Women as Brand Decision-Makers
Some of the earliest, and most blatant, forms of segmentation in advertising appeared in the 1950’s. In this time, companies realized that there had been a shift in brand decision-making in the home to the household wife. It is she who decides what laundry detergent her family will use, the condiments they will put on their sandwich, down to the toothpaste they will brush with each day. It was during this time that women became powerful beacons for testimonial and brand loyalty, which is why a vast majority of print advertising in that decade and beyond has been targeted toward women ages 25-55. In fact, she-conomy.com reports that even in today’s landscape, “85% of all brand purchases are made by women”, a staggering rate that is hard to ignore by advertisers.
This age 8-12 category has recently taken off as a highly desired group for advertisers to target toward. Not quite yet a ‘teenager’ but not treating this target as a ‘child’ has worked wonders for advertisers. Another significant factor to the rise of this sought-after demographic can be allotted to the fact that this generation was “Born to Buy”, demonstrating a shift in attitudes in spending and decision-making in purchases. As this age group begins to ‘make their mark’ and find their own identity, tweens want the brands that will help them make a statement that shows they are older and cooler. This age-old approach targets insecurities that come with the demographic and the group’s need to do whatever they can, often paying top dollar for brands that will help them embody the image of ‘cool’. The cause of this sudden shift by a growing number of advertisers toward this category is that ‘tweens’ now have more power than ever to influence that purchase made by their parents.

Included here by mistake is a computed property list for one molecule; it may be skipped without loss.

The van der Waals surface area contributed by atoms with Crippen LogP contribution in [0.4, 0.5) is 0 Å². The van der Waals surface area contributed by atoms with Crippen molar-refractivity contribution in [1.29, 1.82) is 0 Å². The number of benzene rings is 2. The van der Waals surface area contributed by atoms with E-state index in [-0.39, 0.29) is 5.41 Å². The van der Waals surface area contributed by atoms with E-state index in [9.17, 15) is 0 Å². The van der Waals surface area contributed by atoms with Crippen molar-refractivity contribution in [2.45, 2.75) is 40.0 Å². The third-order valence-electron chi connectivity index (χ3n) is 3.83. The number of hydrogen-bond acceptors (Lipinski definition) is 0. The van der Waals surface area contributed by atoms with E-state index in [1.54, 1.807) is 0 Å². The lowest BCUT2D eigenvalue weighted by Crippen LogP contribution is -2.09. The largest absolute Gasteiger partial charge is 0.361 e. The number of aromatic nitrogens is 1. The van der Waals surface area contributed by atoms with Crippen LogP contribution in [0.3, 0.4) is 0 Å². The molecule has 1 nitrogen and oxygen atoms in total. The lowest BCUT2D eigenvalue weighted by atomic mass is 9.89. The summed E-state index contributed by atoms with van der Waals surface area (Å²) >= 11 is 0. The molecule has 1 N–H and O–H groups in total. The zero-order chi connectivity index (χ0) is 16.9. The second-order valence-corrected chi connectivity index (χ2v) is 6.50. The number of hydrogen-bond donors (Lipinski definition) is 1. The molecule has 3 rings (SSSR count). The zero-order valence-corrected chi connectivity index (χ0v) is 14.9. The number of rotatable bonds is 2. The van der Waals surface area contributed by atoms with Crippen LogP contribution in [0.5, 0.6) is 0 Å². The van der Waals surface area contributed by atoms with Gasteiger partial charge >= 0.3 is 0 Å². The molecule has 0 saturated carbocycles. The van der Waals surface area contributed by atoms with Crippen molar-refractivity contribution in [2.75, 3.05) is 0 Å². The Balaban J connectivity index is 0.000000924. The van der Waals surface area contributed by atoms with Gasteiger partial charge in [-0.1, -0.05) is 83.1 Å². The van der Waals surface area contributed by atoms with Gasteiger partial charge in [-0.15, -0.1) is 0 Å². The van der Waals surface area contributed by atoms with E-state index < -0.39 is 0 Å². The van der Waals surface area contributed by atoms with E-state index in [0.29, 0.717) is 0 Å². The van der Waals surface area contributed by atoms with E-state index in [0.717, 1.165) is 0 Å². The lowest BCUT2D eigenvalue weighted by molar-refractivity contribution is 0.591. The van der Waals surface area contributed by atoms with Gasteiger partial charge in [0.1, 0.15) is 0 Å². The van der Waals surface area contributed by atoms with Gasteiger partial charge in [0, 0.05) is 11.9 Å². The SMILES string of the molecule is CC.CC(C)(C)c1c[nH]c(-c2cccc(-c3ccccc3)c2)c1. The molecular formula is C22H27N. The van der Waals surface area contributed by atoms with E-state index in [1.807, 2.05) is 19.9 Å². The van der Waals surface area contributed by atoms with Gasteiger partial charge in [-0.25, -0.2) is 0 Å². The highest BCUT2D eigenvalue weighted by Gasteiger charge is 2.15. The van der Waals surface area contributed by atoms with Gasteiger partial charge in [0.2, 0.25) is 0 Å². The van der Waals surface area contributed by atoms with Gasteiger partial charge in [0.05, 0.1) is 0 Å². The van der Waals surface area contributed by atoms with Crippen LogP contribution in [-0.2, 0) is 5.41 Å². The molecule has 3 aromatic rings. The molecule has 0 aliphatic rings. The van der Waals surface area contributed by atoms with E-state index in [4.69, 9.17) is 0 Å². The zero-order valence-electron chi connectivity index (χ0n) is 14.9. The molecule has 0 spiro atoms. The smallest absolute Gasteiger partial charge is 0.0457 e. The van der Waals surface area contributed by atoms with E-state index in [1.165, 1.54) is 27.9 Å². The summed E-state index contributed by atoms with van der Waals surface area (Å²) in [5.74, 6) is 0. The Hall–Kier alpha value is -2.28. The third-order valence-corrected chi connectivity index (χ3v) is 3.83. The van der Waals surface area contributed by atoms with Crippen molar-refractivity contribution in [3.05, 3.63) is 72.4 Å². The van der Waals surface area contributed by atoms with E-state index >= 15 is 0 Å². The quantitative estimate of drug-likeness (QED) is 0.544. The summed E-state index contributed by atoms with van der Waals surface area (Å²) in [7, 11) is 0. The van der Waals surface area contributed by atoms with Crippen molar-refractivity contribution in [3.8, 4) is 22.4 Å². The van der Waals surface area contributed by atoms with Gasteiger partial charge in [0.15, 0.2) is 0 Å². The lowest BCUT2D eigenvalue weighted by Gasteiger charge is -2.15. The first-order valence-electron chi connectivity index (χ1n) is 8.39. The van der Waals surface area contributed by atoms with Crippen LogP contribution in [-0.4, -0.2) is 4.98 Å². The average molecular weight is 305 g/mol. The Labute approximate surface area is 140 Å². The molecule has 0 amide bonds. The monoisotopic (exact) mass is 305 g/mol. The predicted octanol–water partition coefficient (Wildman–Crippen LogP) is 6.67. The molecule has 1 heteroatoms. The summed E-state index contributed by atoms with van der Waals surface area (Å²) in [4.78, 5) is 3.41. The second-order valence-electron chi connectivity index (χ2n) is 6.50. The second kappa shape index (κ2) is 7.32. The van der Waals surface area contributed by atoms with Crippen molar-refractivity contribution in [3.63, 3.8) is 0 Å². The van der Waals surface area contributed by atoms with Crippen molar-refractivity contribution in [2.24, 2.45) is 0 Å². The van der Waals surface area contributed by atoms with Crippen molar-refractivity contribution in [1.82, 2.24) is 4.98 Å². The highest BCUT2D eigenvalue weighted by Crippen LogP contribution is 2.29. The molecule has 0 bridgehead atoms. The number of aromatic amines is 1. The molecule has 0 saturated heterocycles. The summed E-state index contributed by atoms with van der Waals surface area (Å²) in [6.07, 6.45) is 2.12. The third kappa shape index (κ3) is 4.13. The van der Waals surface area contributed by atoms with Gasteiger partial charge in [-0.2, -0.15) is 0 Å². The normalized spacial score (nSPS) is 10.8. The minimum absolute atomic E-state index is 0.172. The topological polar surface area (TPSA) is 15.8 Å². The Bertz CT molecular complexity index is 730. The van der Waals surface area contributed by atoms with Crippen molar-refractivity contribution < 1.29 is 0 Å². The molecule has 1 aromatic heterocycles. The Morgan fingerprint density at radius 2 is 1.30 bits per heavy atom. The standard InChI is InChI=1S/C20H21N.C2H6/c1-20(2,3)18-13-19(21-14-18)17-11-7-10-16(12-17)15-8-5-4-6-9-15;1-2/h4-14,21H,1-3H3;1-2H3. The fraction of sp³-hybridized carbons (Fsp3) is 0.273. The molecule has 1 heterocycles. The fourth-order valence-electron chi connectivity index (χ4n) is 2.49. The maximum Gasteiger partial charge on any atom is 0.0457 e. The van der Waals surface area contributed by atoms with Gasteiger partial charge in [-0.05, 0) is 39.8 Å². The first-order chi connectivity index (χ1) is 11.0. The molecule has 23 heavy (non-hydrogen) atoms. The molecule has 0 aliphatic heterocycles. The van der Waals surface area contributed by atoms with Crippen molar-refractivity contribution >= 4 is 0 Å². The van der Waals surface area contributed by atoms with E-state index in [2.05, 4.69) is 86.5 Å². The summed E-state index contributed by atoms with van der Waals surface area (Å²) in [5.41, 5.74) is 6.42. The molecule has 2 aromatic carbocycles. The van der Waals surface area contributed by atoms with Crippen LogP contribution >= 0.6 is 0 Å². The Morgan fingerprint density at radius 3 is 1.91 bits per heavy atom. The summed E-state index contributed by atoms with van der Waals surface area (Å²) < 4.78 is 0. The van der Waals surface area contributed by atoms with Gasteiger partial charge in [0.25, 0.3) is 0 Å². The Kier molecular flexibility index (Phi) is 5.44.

We’re Watching You: Location-based Advertising
Have you ever been outside on a run with your iPhone or Android, listening to Pandora, and all of a sudden, a woman’s voice interrupts your stride to Lady Gaga with “Hey New Yorkers, here is a LivingSocial deal just for you?” Well this happens to me just about every single day. If not, Living Social, then for another nearby restaurant, salon, or service that I may have already been considering. Segmentation in today’s world has taken quite a significant leap forward, in that, advertisers aren’t just “predicting” anymore which demographics they are reaching; instead there are deep, deep databases full of user information, behaviors, and interests and advertisers can reach exactly the type of woman or man, age, interest, geographic location, and lifestyle they want to target their product or service with, making those advertising dollars that much more efficient and reducing the risk of falling on deaf ears. I have to say, that I am a prime example that this type of targeting works: I have not yet unsubscribed to Living Social emails, I read them every morning, have amassed about five unused certificates in my inbox, and keep buying more, but that is an issue to be addressed on another day.